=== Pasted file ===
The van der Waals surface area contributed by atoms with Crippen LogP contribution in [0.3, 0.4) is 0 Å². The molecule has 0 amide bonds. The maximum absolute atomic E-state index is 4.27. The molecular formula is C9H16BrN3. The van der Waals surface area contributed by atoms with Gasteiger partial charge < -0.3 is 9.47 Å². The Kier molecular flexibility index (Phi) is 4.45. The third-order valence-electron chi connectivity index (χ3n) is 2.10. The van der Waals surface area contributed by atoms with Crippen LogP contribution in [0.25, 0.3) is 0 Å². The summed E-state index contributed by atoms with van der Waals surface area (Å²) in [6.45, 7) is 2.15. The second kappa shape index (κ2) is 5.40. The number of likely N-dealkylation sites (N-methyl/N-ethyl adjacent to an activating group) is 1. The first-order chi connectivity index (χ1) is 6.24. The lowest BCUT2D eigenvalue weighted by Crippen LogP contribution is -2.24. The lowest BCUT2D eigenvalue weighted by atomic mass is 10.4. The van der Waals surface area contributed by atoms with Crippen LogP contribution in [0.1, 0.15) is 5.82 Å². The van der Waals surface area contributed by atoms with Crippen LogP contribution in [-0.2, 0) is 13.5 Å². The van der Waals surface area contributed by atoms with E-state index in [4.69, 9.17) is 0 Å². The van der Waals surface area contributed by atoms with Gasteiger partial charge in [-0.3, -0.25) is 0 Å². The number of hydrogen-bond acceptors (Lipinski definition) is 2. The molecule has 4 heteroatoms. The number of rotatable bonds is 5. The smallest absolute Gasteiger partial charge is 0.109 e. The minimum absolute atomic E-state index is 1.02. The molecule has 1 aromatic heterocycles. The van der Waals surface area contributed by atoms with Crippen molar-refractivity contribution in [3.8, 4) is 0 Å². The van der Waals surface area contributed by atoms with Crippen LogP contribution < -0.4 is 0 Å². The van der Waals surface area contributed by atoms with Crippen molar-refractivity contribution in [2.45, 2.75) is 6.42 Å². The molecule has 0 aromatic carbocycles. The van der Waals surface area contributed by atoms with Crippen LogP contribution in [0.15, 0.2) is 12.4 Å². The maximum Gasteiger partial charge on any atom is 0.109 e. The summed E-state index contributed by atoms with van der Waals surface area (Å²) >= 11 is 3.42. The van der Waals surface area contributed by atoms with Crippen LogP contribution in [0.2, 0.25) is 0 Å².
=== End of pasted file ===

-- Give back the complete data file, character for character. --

The van der Waals surface area contributed by atoms with Crippen LogP contribution in [0.3, 0.4) is 0 Å². The molecule has 0 amide bonds. The maximum absolute atomic E-state index is 4.27. The molecular formula is C9H16BrN3. The van der Waals surface area contributed by atoms with Gasteiger partial charge < -0.3 is 9.47 Å². The Kier molecular flexibility index (Phi) is 4.45. The third-order valence-electron chi connectivity index (χ3n) is 2.10. The van der Waals surface area contributed by atoms with Crippen LogP contribution in [0.25, 0.3) is 0 Å². The summed E-state index contributed by atoms with van der Waals surface area (Å²) in [6.45, 7) is 2.15. The second kappa shape index (κ2) is 5.40. The number of likely N-dealkylation sites (N-methyl/N-ethyl adjacent to an activating group) is 1. The first-order chi connectivity index (χ1) is 6.24. The lowest BCUT2D eigenvalue weighted by Crippen LogP contribution is -2.24. The lowest BCUT2D eigenvalue weighted by atomic mass is 10.4. The van der Waals surface area contributed by atoms with Crippen LogP contribution in [0.1, 0.15) is 5.82 Å². The van der Waals surface area contributed by atoms with Crippen LogP contribution in [-0.2, 0) is 13.5 Å². The van der Waals surface area contributed by atoms with E-state index in [4.69, 9.17) is 0 Å². The van der Waals surface area contributed by atoms with Gasteiger partial charge in [-0.3, -0.25) is 0 Å². The number of hydrogen-bond acceptors (Lipinski definition) is 2. The molecule has 4 heteroatoms. The number of rotatable bonds is 5. The smallest absolute Gasteiger partial charge is 0.109 e. The minimum absolute atomic E-state index is 1.02. The molecule has 1 aromatic heterocycles. The van der Waals surface area contributed by atoms with Crippen molar-refractivity contribution in [3.8, 4) is 0 Å². The van der Waals surface area contributed by atoms with Crippen LogP contribution < -0.4 is 0 Å². The van der Waals surface area contributed by atoms with Crippen molar-refractivity contribution in [2.45, 2.75) is 6.42 Å². The molecule has 0 aromatic carbocycles. The van der Waals surface area contributed by atoms with Crippen LogP contribution in [0.15, 0.2) is 12.4 Å². The maximum Gasteiger partial charge on any atom is 0.109 e. The summed E-state index contributed by atoms with van der Waals surface area (Å²) >= 11 is 3.42. The van der Waals surface area contributed by atoms with Crippen LogP contribution in [0.2, 0.25) is 0 Å².